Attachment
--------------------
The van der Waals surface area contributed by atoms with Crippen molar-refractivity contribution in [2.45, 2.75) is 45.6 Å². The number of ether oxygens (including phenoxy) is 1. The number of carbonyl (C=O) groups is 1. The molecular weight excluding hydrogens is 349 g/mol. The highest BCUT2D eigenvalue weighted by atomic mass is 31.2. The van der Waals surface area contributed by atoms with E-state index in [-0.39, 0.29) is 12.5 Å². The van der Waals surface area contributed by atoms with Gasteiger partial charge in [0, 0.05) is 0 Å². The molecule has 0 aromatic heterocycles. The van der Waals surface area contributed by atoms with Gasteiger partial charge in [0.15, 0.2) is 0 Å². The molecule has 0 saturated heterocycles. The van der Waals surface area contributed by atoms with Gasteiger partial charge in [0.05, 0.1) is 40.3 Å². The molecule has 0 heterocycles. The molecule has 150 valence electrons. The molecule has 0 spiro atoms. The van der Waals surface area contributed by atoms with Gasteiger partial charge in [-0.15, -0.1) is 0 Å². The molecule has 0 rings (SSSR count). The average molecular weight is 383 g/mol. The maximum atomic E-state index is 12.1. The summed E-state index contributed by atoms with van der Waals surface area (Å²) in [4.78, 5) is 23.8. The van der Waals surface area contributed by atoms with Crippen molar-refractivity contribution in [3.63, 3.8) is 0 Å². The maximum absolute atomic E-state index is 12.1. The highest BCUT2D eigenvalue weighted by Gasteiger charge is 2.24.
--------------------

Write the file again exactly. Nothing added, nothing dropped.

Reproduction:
The van der Waals surface area contributed by atoms with Crippen molar-refractivity contribution in [2.45, 2.75) is 45.6 Å². The number of ether oxygens (including phenoxy) is 1. The number of carbonyl (C=O) groups is 1. The molecular weight excluding hydrogens is 349 g/mol. The highest BCUT2D eigenvalue weighted by atomic mass is 31.2. The van der Waals surface area contributed by atoms with E-state index in [-0.39, 0.29) is 12.5 Å². The van der Waals surface area contributed by atoms with Gasteiger partial charge in [0, 0.05) is 0 Å². The molecule has 0 aromatic heterocycles. The van der Waals surface area contributed by atoms with Gasteiger partial charge in [0.15, 0.2) is 0 Å². The molecule has 0 saturated heterocycles. The van der Waals surface area contributed by atoms with Gasteiger partial charge in [0.05, 0.1) is 40.3 Å². The molecule has 0 heterocycles. The molecule has 150 valence electrons. The molecule has 0 spiro atoms. The van der Waals surface area contributed by atoms with Gasteiger partial charge in [-0.15, -0.1) is 0 Å². The molecule has 0 rings (SSSR count). The average molecular weight is 383 g/mol. The maximum atomic E-state index is 12.1. The summed E-state index contributed by atoms with van der Waals surface area (Å²) in [4.78, 5) is 23.8. The van der Waals surface area contributed by atoms with Crippen molar-refractivity contribution in [3.63, 3.8) is 0 Å². The maximum absolute atomic E-state index is 12.1. The highest BCUT2D eigenvalue weighted by Gasteiger charge is 2.24.